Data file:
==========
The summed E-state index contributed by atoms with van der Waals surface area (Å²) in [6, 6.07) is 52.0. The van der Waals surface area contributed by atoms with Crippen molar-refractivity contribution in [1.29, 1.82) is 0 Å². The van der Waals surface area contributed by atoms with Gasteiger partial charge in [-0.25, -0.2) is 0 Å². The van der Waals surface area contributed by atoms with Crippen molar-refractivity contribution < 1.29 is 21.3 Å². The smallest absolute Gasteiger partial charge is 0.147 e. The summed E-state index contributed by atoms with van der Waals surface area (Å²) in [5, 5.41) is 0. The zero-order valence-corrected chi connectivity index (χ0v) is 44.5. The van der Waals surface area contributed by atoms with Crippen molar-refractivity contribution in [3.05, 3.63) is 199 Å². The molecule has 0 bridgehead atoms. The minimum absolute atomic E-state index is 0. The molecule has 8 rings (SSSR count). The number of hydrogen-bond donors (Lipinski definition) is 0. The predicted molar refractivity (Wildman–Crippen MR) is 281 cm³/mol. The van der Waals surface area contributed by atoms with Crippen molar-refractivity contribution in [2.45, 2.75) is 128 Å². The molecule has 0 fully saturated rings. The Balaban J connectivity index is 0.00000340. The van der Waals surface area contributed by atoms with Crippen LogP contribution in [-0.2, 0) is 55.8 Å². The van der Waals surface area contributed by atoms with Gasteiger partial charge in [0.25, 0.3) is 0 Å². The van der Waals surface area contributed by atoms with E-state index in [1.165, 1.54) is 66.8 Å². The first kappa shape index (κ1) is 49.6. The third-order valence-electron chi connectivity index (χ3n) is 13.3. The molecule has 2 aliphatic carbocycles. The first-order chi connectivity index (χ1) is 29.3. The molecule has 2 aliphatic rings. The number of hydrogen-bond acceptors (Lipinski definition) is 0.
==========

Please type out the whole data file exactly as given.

The summed E-state index contributed by atoms with van der Waals surface area (Å²) in [6, 6.07) is 52.0. The van der Waals surface area contributed by atoms with Crippen molar-refractivity contribution in [1.29, 1.82) is 0 Å². The van der Waals surface area contributed by atoms with Gasteiger partial charge in [-0.25, -0.2) is 0 Å². The van der Waals surface area contributed by atoms with Crippen molar-refractivity contribution < 1.29 is 21.3 Å². The smallest absolute Gasteiger partial charge is 0.147 e. The summed E-state index contributed by atoms with van der Waals surface area (Å²) in [5, 5.41) is 0. The zero-order valence-corrected chi connectivity index (χ0v) is 44.5. The van der Waals surface area contributed by atoms with Crippen molar-refractivity contribution in [3.05, 3.63) is 199 Å². The molecule has 0 bridgehead atoms. The minimum absolute atomic E-state index is 0. The molecule has 8 rings (SSSR count). The number of hydrogen-bond donors (Lipinski definition) is 0. The predicted molar refractivity (Wildman–Crippen MR) is 281 cm³/mol. The van der Waals surface area contributed by atoms with Crippen molar-refractivity contribution in [2.45, 2.75) is 128 Å². The molecule has 0 fully saturated rings. The Balaban J connectivity index is 0.00000340. The van der Waals surface area contributed by atoms with Crippen LogP contribution in [-0.2, 0) is 55.8 Å². The van der Waals surface area contributed by atoms with Gasteiger partial charge in [0.25, 0.3) is 0 Å². The van der Waals surface area contributed by atoms with E-state index in [1.165, 1.54) is 66.8 Å². The first kappa shape index (κ1) is 49.6. The third-order valence-electron chi connectivity index (χ3n) is 13.3. The molecule has 2 aliphatic carbocycles. The first-order chi connectivity index (χ1) is 29.3. The molecule has 2 aliphatic rings. The number of hydrogen-bond acceptors (Lipinski definition) is 0.